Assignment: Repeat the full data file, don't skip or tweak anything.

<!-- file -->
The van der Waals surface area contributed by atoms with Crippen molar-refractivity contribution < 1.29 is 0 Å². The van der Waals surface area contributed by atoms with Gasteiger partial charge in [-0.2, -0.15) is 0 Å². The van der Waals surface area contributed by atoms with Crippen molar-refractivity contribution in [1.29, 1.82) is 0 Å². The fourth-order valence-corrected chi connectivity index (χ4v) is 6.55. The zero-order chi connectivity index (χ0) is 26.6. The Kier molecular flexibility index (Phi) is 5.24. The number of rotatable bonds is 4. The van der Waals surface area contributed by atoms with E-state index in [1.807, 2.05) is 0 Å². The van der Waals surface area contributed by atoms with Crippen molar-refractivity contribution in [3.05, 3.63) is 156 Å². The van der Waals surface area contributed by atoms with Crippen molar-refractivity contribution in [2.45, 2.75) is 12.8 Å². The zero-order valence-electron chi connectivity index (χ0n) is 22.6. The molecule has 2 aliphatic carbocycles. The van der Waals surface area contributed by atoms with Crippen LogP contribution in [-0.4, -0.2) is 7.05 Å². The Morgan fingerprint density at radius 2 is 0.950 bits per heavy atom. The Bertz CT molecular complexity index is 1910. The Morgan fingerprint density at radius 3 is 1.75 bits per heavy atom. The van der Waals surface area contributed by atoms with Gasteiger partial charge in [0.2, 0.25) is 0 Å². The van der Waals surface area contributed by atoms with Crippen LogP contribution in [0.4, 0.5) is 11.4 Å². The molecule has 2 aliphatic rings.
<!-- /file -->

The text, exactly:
The van der Waals surface area contributed by atoms with Crippen molar-refractivity contribution < 1.29 is 0 Å². The van der Waals surface area contributed by atoms with Gasteiger partial charge in [-0.2, -0.15) is 0 Å². The van der Waals surface area contributed by atoms with Crippen molar-refractivity contribution in [1.29, 1.82) is 0 Å². The fourth-order valence-corrected chi connectivity index (χ4v) is 6.55. The zero-order chi connectivity index (χ0) is 26.6. The Kier molecular flexibility index (Phi) is 5.24. The number of rotatable bonds is 4. The van der Waals surface area contributed by atoms with E-state index in [1.807, 2.05) is 0 Å². The van der Waals surface area contributed by atoms with Crippen molar-refractivity contribution in [3.05, 3.63) is 156 Å². The van der Waals surface area contributed by atoms with Crippen molar-refractivity contribution in [2.45, 2.75) is 12.8 Å². The zero-order valence-electron chi connectivity index (χ0n) is 22.6. The molecule has 2 aliphatic carbocycles. The van der Waals surface area contributed by atoms with Crippen LogP contribution in [-0.4, -0.2) is 7.05 Å². The Morgan fingerprint density at radius 2 is 0.950 bits per heavy atom. The Bertz CT molecular complexity index is 1910. The Morgan fingerprint density at radius 3 is 1.75 bits per heavy atom. The van der Waals surface area contributed by atoms with Gasteiger partial charge in [0.2, 0.25) is 0 Å². The van der Waals surface area contributed by atoms with Crippen LogP contribution in [0.4, 0.5) is 11.4 Å². The molecule has 2 aliphatic rings.